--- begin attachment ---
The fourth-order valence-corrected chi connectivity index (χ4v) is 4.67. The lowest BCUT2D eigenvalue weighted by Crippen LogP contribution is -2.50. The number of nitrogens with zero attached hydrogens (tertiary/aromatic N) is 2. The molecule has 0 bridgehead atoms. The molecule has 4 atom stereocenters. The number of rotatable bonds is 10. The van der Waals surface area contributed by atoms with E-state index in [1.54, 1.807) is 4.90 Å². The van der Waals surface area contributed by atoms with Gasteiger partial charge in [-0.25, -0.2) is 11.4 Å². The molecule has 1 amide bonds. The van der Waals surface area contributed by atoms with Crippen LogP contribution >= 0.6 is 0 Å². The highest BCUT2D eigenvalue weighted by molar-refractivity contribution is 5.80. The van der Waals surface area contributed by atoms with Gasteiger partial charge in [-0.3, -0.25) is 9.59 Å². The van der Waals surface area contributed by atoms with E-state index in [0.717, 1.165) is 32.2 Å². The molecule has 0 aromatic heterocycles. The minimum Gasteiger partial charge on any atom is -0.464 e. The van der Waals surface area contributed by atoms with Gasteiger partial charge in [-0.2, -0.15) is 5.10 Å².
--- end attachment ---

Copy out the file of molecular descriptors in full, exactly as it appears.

The fourth-order valence-corrected chi connectivity index (χ4v) is 4.67. The lowest BCUT2D eigenvalue weighted by Crippen LogP contribution is -2.50. The number of nitrogens with zero attached hydrogens (tertiary/aromatic N) is 2. The molecule has 0 bridgehead atoms. The molecule has 4 atom stereocenters. The number of rotatable bonds is 10. The van der Waals surface area contributed by atoms with E-state index in [1.54, 1.807) is 4.90 Å². The van der Waals surface area contributed by atoms with Gasteiger partial charge in [-0.25, -0.2) is 11.4 Å². The molecule has 1 amide bonds. The van der Waals surface area contributed by atoms with Crippen LogP contribution >= 0.6 is 0 Å². The highest BCUT2D eigenvalue weighted by molar-refractivity contribution is 5.80. The van der Waals surface area contributed by atoms with Gasteiger partial charge in [-0.3, -0.25) is 9.59 Å². The van der Waals surface area contributed by atoms with E-state index in [0.717, 1.165) is 32.2 Å². The molecule has 0 aromatic heterocycles. The minimum Gasteiger partial charge on any atom is -0.464 e. The van der Waals surface area contributed by atoms with Gasteiger partial charge in [-0.2, -0.15) is 5.10 Å².